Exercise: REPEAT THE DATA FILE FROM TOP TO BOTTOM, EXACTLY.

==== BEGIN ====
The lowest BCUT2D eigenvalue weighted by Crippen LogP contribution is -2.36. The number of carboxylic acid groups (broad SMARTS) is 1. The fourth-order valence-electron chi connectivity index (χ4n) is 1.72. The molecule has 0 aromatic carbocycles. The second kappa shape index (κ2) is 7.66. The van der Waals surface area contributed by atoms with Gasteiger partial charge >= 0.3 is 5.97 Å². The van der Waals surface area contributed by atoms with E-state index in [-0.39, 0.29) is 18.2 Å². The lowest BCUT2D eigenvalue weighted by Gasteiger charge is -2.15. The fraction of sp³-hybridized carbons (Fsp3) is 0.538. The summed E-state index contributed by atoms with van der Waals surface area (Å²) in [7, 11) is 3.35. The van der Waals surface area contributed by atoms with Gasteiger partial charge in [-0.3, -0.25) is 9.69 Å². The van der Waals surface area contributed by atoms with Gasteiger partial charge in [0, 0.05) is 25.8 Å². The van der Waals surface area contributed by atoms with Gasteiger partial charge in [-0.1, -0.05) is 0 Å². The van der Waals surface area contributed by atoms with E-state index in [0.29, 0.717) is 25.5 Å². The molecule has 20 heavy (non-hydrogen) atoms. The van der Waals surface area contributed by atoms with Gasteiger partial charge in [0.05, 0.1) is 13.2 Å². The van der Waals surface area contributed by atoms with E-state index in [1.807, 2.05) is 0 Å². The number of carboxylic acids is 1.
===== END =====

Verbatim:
The lowest BCUT2D eigenvalue weighted by Crippen LogP contribution is -2.36. The number of carboxylic acid groups (broad SMARTS) is 1. The fourth-order valence-electron chi connectivity index (χ4n) is 1.72. The molecule has 0 aromatic carbocycles. The second kappa shape index (κ2) is 7.66. The van der Waals surface area contributed by atoms with Gasteiger partial charge >= 0.3 is 5.97 Å². The van der Waals surface area contributed by atoms with E-state index in [-0.39, 0.29) is 18.2 Å². The lowest BCUT2D eigenvalue weighted by Gasteiger charge is -2.15. The fraction of sp³-hybridized carbons (Fsp3) is 0.538. The summed E-state index contributed by atoms with van der Waals surface area (Å²) in [7, 11) is 3.35. The van der Waals surface area contributed by atoms with Gasteiger partial charge in [-0.3, -0.25) is 9.69 Å². The van der Waals surface area contributed by atoms with Gasteiger partial charge in [0, 0.05) is 25.8 Å². The van der Waals surface area contributed by atoms with Gasteiger partial charge in [-0.1, -0.05) is 0 Å². The van der Waals surface area contributed by atoms with E-state index in [0.29, 0.717) is 25.5 Å². The molecule has 20 heavy (non-hydrogen) atoms. The van der Waals surface area contributed by atoms with Gasteiger partial charge in [0.05, 0.1) is 13.2 Å². The van der Waals surface area contributed by atoms with E-state index in [1.807, 2.05) is 0 Å². The number of carboxylic acids is 1.